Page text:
Analyst Uncovers 20 Security-related Flaws in Safari

| News

Charlie Miller, founder of Independent Security Evaluators, claims to have found 20 flaws in Safari and Preview that could potentially let a hacker gain control over someone’s Mac, and he plans to show off his findings at the CanSacWest security conference starting on March 24, according to Forbes. Mr. Miller is known for hacking Macs in the conference’s annual Pwn2Own competition.

The flaws use a specially crafted PDF document to exploit security holes in Preview’s PDF rendering engine, which is also used in the Safari Web browser. An attacker could include such a PDF in a Web site to crash Safari and potentially gain access to the user’s Mac.

Mr. Miller isn’t revealing the flaws or how they work just yet — not even to Apple. He’ll likely use what he’s discovered during this year’s Pwn2Own competition, and he’s also considering keeping his research from Apple to see how long it takes the company to find and patch the flaws.

“The moral of the story is that if Apple wants to keep its products secure, it needs to be doing what I’m doing,” he said. “I’m one guy working out of my house. I shouldn’t be able to find bugs like these, ever.”

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Comments

daemon

I wonder if any of the 20 exploits also work on Adobe Reader…

Lee Dronick

“he?s also considering keeping his research from Apple to see how long it takes the company to find and patch the flaws.”

Is he keeping his research from anyone else?

jragosta

First, the security flaws appear to be trojans. How many times does it need to be said - NO platform is secure from trojans. The system asks the user if it should do something and the user says ‘yes’. How is the system supposed to protect stupid users from themselves.

Second, note the way this is worded: the crafted PDF document (assuming that you can trick the user into downloading it) can crash Safari and “potentially gain access”. Every few weeks, we hear about things that could ‘potentially’ gain access to the Mac, but they never do.  How about if he comes back if he finds a REAL security flaw?

daemon

How about if he comes back if he finds a REAL security flaw?

jragosta, he does gain access to the Mac. That’s why it’s a security flaw. Maybe you aren’t familiar with the Pwn2Own contest, but Charlie Miller won $10,000 in 2008, and he won $5,000 in 2009.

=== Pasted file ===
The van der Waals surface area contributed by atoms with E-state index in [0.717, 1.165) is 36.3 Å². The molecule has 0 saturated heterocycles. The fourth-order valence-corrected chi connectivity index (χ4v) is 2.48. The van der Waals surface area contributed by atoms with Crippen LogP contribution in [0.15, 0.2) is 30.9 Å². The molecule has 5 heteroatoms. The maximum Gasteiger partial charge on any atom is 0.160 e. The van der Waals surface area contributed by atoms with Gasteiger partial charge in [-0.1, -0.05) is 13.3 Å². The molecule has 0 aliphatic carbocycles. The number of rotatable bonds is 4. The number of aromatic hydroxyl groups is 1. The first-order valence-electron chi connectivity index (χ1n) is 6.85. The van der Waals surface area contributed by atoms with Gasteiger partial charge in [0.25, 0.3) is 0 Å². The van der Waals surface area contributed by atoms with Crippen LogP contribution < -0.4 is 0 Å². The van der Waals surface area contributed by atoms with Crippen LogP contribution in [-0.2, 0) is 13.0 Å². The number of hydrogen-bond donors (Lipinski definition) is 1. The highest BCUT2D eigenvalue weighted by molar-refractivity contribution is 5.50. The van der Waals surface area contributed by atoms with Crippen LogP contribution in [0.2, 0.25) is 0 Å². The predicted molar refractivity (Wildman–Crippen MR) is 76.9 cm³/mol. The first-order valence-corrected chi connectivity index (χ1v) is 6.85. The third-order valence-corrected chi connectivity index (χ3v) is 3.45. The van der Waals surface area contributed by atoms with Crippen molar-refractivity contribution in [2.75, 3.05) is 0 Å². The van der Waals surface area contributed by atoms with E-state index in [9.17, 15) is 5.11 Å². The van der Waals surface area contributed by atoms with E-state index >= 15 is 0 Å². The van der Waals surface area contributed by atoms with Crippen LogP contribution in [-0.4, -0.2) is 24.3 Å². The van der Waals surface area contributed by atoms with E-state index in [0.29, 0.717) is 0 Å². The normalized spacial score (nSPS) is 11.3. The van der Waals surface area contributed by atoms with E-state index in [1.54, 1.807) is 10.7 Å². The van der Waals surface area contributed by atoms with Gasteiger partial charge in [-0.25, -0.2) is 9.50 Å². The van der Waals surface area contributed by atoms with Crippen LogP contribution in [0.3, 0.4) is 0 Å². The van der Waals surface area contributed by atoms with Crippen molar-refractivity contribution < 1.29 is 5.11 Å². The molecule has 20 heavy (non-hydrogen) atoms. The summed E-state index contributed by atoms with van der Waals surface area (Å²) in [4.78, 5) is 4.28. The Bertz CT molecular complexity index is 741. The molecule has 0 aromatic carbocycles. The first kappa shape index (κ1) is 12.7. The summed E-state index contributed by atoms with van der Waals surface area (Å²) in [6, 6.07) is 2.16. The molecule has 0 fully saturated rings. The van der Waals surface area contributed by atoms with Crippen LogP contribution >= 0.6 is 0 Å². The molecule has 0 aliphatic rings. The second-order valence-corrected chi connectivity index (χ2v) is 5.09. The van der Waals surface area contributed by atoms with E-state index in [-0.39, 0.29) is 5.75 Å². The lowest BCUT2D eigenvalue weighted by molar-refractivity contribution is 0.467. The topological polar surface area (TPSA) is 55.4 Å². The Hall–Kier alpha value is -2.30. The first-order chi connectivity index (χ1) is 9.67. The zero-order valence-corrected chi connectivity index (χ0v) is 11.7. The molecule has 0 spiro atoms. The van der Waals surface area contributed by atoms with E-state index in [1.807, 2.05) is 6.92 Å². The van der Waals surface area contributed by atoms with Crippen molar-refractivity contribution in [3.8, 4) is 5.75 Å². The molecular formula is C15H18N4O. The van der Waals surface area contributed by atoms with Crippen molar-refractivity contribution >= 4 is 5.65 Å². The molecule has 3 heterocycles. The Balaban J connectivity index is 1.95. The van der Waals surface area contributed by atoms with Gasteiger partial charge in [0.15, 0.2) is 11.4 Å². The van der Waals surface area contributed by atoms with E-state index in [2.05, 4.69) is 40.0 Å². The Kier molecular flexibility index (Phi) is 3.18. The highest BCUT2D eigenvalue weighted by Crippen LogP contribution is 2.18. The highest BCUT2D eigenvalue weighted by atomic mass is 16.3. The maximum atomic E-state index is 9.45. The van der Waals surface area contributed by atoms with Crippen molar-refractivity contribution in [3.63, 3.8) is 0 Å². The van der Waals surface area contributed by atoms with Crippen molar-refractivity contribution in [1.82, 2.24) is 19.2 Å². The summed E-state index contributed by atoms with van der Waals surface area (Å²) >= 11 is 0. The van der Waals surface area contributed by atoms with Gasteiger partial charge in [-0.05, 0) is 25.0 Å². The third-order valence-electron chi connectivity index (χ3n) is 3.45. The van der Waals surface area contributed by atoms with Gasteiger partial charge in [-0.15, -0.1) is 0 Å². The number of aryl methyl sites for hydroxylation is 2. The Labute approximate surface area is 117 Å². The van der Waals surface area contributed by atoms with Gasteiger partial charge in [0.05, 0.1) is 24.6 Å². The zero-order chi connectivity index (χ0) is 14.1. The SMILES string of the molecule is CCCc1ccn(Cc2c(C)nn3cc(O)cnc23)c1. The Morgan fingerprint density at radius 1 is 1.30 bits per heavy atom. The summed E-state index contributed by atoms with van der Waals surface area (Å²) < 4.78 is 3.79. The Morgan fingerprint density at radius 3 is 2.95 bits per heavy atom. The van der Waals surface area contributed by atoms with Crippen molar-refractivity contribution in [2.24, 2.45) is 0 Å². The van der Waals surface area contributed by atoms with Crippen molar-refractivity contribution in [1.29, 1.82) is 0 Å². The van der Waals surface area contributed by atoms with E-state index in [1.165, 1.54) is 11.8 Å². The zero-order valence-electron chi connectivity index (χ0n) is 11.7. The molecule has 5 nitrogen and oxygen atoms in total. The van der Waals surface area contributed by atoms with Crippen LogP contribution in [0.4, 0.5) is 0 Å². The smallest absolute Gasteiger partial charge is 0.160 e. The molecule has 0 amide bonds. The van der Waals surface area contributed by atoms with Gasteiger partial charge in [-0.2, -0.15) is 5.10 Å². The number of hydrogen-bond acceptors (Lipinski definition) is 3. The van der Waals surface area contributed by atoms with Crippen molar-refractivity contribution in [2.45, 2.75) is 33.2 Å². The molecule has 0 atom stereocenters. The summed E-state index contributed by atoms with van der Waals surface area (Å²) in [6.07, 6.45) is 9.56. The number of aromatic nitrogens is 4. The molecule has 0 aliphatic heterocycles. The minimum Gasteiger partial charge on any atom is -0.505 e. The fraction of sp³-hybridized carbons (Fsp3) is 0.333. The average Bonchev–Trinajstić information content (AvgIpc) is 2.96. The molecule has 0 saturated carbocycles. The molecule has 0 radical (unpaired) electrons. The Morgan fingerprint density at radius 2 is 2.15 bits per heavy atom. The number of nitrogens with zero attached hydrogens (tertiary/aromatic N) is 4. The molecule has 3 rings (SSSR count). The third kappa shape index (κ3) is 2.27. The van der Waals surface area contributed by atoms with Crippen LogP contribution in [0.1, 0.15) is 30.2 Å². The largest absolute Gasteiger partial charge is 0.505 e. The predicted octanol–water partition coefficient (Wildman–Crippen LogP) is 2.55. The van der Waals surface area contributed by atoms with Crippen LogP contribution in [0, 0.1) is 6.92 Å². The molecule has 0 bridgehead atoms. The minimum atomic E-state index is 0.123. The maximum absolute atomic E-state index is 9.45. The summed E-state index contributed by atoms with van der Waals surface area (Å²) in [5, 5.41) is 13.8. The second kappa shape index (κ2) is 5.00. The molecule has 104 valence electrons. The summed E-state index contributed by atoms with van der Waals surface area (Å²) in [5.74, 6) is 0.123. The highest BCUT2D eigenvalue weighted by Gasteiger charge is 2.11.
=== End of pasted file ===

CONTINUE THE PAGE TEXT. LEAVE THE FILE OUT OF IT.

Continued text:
He also demonstrated how to gain control of mobile phones with an SMS vulnerability that affected the iPhone, Android based handsets, and Windows Mobile based handsets.

As a former NSA agent and Doctor of Mathematics, he’s pretty good at this stuff.

Bennyboy

?The moral of the story is that if Apple wants to keep its products secure, it needs to be doing what I?m doing,? he said. ?I?m one guy working out of my house. I shouldn?t be able to find bugs like these, ever.?

Yea, sure.  I’m sure all of the scum that make trojans, viruses and spyware aren’t working out of their houses.  They probably have a cushy office to go to.
He either has an extreme case of narcissism, or he really wants Apple to hire him.  Either way he’s a douche.

jragosta

I’m quite familiar with Pwn2Own. That’s the one where you need physical access to the computer to hack the Mac. Sorry, but NO system is secure if you give someone physical access. I’m just not going to lose sleep over it.

In the REAL world, there are still zero Mac OS X viruses. Zero. None. Zip. Nada. Zilch. Argue all you want about whether it’s obscurity or design. The fact is that a Mac user doesn’t have to worry about someone remotely gaining access to his computer unless he does something stupid.

daemon

I?m quite familiar with Pwn2Own. That?s the one where you need physical access to the computer to hack the Mac.

LoL! And that statement shows that you clearly don’t know jack about Pwn2Own!

Lee Dronick

a Mac user doesn?t have to worry about someone remotely gaining access to his computer unless he does something stupid.

Unfortunately there are people using Macs who might do something stupid and have an Admin account. But yeah, don’t give Miller physical access to the Mac or iPhone and see how he does.

fuzzer

Preview can open dozens of different kinds of documents, with and without color tables, and variations on internal formats.  There are probably thousands more bugs waiting to be found.  I agree with Charlie though, Apple should be fuzzing the heck out of their own software, but expecting their software to be completely bug free is ridiculous.  There are nearly infinite combinations of different image formats + color tables + various compression techniques.